I read with interest an online interview that Danny Fast did with Rob Schlapfer from The Discerning Reader and Christian Counterculture. I say I read it with interest because Rob has been a pretty staunch defender of Calvinism/Reformed Theology and now it appears he is abandoning Calvinism. Here are a few salient comments from the e-mail exchange between Danny and Rob:
3. (Question from Danny) In a letter published with your permission to Michael Spencer you said "We are abandoning Calvinism" and "The 16th century is over. We're not wasting any more time with such a dead issue." I think many of us, probably more who are Calvinists, and who enjoy the work of DiscerningReader and ChristianCounterCulture would like you to expand on this
(Rob's Answer) We need to focus on the world that is actually confronting us today. The students we deal with have needs that are real and cannot be helped by talking about abstract theological issues that were fought over centuries ago. One can talk about the reality of God's sovereignty (and all the related themes) without talking about Calvinism.
Calvinism is a great study for historical theology. But it is not the gospel — in ANY way. For awhile I thought we could deal with it along the periphery, all the while moving people on to being followers of Jesus and lovers of His Word — not being "Reformed." But most Calvinists can't do that. They have to identify with their cause. So we are leaving it well behind. Our cause is Christ and his kingdom. Not Reformed Theology.
(Question from Danny) 7. Final question. In Michael's letter you said "Besides, "Reformed" people are an embarrassment to the name of Christ." Can you expand on this as many may have taken it as an insult.
(Rob's Answer) I think I have written about this many times over the years. Reformed people have a reputation within the Christian community — and outside, even — that is easy to survey:
Why do you think Lance Quinn added all those appendices to the new edition of P&Rs "The 5 Points of Calvinism"? About a "kinder gentler Calvinism"? He wrote to tell me: it was because Calvinists tend to be nasty, mean-spirited people. One always has to qualify the 5 Points with some appeal . . .
The main reason we have discontinued the vast majority of Reformed books is becasue the people who buy them are disproportionately mean, nasty, hateful, judgmental and EMBARRASSING to the faith. We have had ENOUGH dealing with them. I am actually a very laid-back, easy-going guy. People who know me would tell you that. But this work has taken my blood pressure off the charts.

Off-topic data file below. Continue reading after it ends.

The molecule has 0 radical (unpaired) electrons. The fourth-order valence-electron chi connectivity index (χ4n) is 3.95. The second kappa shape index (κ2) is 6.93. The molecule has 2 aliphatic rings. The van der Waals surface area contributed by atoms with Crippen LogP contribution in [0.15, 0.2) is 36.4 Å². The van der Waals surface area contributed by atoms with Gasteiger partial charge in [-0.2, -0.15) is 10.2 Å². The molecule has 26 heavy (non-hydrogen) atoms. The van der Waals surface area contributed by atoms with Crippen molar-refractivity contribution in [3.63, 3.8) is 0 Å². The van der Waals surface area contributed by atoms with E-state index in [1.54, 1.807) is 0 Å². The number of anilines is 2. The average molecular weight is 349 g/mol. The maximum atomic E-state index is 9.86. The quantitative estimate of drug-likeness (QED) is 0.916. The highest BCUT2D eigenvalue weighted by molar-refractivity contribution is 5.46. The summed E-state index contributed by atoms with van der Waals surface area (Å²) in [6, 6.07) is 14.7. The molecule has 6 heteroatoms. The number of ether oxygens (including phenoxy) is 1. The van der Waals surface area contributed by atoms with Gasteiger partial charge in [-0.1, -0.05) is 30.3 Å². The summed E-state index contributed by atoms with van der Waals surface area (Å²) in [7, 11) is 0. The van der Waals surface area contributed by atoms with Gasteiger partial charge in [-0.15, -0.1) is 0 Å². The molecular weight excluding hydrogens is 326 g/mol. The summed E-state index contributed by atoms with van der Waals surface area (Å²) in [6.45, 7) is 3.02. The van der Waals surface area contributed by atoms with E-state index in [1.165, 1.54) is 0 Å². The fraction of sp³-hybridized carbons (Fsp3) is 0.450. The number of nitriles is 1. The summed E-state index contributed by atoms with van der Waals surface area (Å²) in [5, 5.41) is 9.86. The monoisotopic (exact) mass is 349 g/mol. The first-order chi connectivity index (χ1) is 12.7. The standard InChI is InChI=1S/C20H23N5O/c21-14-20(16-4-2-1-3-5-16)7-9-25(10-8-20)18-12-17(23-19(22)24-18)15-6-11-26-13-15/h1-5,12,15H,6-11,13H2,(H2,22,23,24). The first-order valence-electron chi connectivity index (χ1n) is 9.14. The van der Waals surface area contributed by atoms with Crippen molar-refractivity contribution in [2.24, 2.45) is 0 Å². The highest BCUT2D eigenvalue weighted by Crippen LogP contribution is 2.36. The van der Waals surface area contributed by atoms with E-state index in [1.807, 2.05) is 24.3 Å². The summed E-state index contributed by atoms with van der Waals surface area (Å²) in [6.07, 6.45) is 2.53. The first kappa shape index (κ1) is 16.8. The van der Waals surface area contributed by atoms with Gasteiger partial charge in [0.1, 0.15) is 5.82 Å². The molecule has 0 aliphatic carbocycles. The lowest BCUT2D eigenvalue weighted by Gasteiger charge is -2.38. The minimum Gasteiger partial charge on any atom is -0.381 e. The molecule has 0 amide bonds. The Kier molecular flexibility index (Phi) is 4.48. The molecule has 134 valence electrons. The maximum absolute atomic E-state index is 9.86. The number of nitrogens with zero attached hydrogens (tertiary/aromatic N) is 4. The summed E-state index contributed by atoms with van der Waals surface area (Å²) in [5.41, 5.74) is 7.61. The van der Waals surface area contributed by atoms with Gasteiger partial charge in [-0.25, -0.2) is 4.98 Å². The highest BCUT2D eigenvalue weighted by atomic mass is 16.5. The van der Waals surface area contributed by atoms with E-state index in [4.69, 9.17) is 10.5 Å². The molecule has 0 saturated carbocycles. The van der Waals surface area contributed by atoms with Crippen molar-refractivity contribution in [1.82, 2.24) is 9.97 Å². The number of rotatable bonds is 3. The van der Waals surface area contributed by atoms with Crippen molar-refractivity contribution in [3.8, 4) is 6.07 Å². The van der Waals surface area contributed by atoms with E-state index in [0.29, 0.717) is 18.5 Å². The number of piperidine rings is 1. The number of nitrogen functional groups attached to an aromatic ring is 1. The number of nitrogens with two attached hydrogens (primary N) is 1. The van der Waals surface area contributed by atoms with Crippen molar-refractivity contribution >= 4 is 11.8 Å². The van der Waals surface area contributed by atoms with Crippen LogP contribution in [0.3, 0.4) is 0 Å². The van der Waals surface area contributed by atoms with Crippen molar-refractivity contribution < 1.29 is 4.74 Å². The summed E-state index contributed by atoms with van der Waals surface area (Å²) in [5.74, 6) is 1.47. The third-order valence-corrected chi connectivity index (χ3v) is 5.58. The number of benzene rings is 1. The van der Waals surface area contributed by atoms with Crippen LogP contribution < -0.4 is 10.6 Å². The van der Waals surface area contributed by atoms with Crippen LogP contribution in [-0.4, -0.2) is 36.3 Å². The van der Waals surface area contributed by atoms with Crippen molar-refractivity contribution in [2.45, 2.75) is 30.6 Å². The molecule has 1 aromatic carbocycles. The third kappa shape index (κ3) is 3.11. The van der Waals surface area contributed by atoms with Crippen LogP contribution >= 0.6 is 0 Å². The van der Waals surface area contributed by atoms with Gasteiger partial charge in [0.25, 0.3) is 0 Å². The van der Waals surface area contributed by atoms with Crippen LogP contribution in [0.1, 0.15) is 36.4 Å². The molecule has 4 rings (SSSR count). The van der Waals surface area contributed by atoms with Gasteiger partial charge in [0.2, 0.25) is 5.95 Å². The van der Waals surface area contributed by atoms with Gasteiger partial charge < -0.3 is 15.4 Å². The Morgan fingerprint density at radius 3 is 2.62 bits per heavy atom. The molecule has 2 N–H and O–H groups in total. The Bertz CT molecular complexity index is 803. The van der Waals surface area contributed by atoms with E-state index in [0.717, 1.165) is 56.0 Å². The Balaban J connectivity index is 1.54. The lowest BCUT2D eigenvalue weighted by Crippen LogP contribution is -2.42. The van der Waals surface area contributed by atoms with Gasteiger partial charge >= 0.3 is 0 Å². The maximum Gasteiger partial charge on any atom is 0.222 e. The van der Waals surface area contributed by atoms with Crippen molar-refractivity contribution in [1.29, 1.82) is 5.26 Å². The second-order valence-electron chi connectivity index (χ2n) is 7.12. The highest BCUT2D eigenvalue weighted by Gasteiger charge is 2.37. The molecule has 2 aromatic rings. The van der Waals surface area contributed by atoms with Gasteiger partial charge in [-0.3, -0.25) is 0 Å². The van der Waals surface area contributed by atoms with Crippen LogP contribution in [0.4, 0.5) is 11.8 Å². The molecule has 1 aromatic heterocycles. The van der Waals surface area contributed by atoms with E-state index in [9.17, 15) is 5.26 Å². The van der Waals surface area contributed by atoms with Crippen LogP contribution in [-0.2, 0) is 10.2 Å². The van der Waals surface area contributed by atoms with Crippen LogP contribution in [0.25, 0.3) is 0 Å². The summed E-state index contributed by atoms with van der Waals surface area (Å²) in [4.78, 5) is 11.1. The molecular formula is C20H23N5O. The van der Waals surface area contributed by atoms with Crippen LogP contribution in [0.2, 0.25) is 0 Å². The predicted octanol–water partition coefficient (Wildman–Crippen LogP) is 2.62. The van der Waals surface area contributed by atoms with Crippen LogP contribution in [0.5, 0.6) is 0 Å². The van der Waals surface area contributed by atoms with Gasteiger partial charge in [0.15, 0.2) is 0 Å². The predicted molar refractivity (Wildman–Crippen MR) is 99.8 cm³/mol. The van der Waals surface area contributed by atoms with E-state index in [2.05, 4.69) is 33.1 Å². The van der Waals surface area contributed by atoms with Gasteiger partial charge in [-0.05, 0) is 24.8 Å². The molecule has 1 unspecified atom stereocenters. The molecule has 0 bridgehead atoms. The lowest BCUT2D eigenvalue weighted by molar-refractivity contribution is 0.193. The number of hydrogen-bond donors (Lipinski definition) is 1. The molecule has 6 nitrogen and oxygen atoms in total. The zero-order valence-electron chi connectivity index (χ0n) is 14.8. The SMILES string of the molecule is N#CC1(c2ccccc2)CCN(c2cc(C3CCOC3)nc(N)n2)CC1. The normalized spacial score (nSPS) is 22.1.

People who are offended by this ought to do some serious pondering here. Because it is just an empirical fact.
I'm one of those people who loves Reformed theology and the whole Reformed tradition, yet I also find myself agreeing with Rob in large measure, and, dare I say, I have to confess that I have fallen into some of the sins that Rob talks about here. Still, I thought I would share some of my own journey in the Reformed world to see if it is helpful to anyone else.
I was first exposed to "Reformed" theology through someone who was judgmental, self-righteous and arrogant. I was a Baptist at the time and when I first met this person they jokingly said "I hate Baptists - bwaaahaaahaaa - just kidding." I soon found out that this person was a Presbyterian who loved the Reformed faith. Since they knew I was going into the ministry they sought to convert me to Calvinism at every turn. They gave me books by R. C. Sproul and would ask "friendly" questions which usually turned into invitations for debate. Needless to say, I wasn't biting.
My next exposure to Calvinism came in seminary at Columbia Biblical Seminary and Graduate School of Missions. Columbia is not "reformed," it is an eclectic school with a broad range of folks - Reformed, Arminian, Covenantal, Dispensational, Presbyterian, Baptist, Bible Church, Independent, etc.. The "reformed" folks I met there were on a crusade similar to the person I just mentioned. Some of them were angry about it, and many were condescending toward those who weren't reformed. The professors who were reformed weren't, but the reformed students certainly were. Looking back, it seems to me that the reformed students weren't in a majority, although thye made up a significant minority, and they felt like they had to hunker down and defend themselves. So, they were always arguing and debating and generally turning people off.
Trouble was, I started reading some things at that time from reformed biblical scholars and began to see that there were some pretty good arguments for this stuff. But, even though I was warming up to reformed theology from a biblical standpoint, I couldn't bear the thought that I might become one of them.
My seminary career at Columbia was cut short and over the next few years I moved back into close proximity to the one who had first introduced me to reformed theology. At some point I decided that the whole system of theology had to be wrong because of the type of people it produced. So, I sought to disprove it. I read books by Arminians, one by a guy who was taking the Barthian position on election, and other things, in order to counter the reformed arguments. To be fair, I also read a couple of books by Calvinists. In reading these books I became convinced that Calvinism was correct, so I switched my theological allegiances.
Doug Wilson says that when someone becomes a Calvinist, they enter the "cage" stage, which means this is a stage where they should be locked in a cage and kept away from the general public. I was moderately cage worthy at the time. I didn't want to be like the other "bad calvinists" I had met, but I was in love with this stuff and wasn't afraid to tell you.
I did have a time where I kind of viewed everything through the lens of the TULIP and was quite zealous. My zeal lead me to Reformed Theological Seminary in Orlando. I went there, ostensibly to get better grounded in the reformed faith, but what I got was very different than what I expected to get.